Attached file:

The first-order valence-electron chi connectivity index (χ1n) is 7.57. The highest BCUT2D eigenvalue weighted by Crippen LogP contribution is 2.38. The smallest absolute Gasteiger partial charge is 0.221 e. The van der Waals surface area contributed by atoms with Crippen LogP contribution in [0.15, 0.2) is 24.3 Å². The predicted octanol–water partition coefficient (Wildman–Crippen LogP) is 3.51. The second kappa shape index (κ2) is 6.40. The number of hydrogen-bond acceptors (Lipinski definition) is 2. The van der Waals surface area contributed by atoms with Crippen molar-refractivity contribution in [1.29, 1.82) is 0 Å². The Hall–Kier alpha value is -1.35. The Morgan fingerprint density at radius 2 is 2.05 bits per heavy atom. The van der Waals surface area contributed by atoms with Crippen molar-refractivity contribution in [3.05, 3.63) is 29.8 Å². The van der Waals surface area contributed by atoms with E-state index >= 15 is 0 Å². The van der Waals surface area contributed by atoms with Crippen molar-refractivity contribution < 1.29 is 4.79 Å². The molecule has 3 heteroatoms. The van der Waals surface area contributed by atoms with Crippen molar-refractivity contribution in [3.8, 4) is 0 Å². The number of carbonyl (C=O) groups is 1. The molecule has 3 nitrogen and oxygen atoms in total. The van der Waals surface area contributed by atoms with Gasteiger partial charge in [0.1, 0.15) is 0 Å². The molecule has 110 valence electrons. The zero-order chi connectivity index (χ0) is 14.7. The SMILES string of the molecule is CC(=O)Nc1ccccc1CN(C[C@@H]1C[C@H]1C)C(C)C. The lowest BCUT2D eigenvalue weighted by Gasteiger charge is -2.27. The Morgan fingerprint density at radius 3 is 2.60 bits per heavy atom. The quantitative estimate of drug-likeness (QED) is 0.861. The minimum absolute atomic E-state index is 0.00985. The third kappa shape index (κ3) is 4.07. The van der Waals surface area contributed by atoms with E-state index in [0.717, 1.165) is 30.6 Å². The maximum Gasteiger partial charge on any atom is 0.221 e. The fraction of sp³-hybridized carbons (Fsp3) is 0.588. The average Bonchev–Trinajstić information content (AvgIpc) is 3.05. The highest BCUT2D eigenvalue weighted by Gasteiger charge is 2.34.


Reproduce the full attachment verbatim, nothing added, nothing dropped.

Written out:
The first-order valence-electron chi connectivity index (χ1n) is 7.57. The highest BCUT2D eigenvalue weighted by Crippen LogP contribution is 2.38. The smallest absolute Gasteiger partial charge is 0.221 e. The van der Waals surface area contributed by atoms with Crippen LogP contribution in [0.15, 0.2) is 24.3 Å². The predicted octanol–water partition coefficient (Wildman–Crippen LogP) is 3.51. The second kappa shape index (κ2) is 6.40. The number of hydrogen-bond acceptors (Lipinski definition) is 2. The van der Waals surface area contributed by atoms with Crippen molar-refractivity contribution in [1.29, 1.82) is 0 Å². The Hall–Kier alpha value is -1.35. The Morgan fingerprint density at radius 2 is 2.05 bits per heavy atom. The van der Waals surface area contributed by atoms with Crippen molar-refractivity contribution in [3.05, 3.63) is 29.8 Å². The van der Waals surface area contributed by atoms with E-state index >= 15 is 0 Å². The van der Waals surface area contributed by atoms with Crippen molar-refractivity contribution < 1.29 is 4.79 Å². The molecule has 3 heteroatoms. The van der Waals surface area contributed by atoms with Crippen molar-refractivity contribution in [3.8, 4) is 0 Å². The number of carbonyl (C=O) groups is 1. The molecule has 3 nitrogen and oxygen atoms in total. The van der Waals surface area contributed by atoms with Gasteiger partial charge in [0.1, 0.15) is 0 Å². The molecule has 110 valence electrons. The zero-order chi connectivity index (χ0) is 14.7. The SMILES string of the molecule is CC(=O)Nc1ccccc1CN(C[C@@H]1C[C@H]1C)C(C)C. The lowest BCUT2D eigenvalue weighted by Gasteiger charge is -2.27. The Morgan fingerprint density at radius 3 is 2.60 bits per heavy atom. The quantitative estimate of drug-likeness (QED) is 0.861. The minimum absolute atomic E-state index is 0.00985. The third kappa shape index (κ3) is 4.07. The van der Waals surface area contributed by atoms with E-state index in [0.717, 1.165) is 30.6 Å². The maximum Gasteiger partial charge on any atom is 0.221 e. The fraction of sp³-hybridized carbons (Fsp3) is 0.588. The average Bonchev–Trinajstić information content (AvgIpc) is 3.05. The highest BCUT2D eigenvalue weighted by Gasteiger charge is 2.34.